The sex gender debate is concerned with more than just transgender issues. And intersex isn't transgender, of course, so I'm not sure if anything hangs on it in that regard. On sex as a spectrum I found this article by Julian Baggini quite illuminating:

Except the OP is specifically about whether sex (as opposed to gender) can be considered a spectrum. The question often comes up in discussion of trans issues, but it's a distinct question.

Baggini's article is not bad and boils down to the following:

1. On anything where there's a spectrum, most people fall into easily recognisable categories on that spectrum.

2. Social constructs are real. i.e. just because something is a social construct, doesn't mean it's imaginary - social constructs like gender, race, nation have real material effects on society, you can't pretend they aren't there, rather you have to fight against those social structures.

birdtiem
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Mar 2 2019 13:40

I think my original post was about a couple different things, and probably they were muddled together, partly because they are interrelated and partly because I'm just freaking mentally exhausted.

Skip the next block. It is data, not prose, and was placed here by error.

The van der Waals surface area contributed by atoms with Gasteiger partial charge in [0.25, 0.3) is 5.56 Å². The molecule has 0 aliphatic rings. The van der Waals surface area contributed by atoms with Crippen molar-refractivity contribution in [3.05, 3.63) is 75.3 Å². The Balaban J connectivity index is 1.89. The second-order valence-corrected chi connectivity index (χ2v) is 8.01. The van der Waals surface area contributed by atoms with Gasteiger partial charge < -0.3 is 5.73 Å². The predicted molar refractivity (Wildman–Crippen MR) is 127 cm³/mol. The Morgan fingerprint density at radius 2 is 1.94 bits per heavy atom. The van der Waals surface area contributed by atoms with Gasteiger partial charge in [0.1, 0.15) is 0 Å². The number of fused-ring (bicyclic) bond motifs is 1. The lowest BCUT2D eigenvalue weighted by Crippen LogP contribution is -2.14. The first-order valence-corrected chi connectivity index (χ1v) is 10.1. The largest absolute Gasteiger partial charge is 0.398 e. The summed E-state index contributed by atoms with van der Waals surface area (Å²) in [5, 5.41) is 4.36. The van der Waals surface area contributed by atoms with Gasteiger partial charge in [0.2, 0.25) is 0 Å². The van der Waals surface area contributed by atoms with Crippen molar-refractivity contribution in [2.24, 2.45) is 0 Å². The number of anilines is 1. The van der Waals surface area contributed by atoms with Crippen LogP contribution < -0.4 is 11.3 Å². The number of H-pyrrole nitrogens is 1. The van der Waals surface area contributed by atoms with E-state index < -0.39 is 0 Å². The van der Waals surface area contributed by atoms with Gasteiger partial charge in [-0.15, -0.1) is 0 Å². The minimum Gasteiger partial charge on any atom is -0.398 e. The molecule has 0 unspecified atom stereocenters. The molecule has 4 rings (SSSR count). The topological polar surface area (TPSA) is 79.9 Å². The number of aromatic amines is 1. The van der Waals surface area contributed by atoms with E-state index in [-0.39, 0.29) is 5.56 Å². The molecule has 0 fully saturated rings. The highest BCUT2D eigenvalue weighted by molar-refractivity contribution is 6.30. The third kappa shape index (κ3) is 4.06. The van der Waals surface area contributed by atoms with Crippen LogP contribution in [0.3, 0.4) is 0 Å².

There was the idea of biological sex as a pretty simple scientific category (which I think is a lot more sound than arguments in some circles that it is a spectrum). And then there was a sort of skepticism of the concept of 'gender identity' as something innate, although I probably didn't lay out this latter question very explicitly.

I just know that, for me, being a woman is a question of biological sex and the social classification/socialization I have experienced all my life as a result of my biological sex - nothing more. It has nothing to do with any kind of innate alignment between who I am internally and 'femininity' (however defined); it has no deeper significance at all, in fact. And so what I am expressing is also a sort of skepticism about the idea of gender identity as some kind of universal experience that exists independently of patriarchal gender roles and gendered socialization...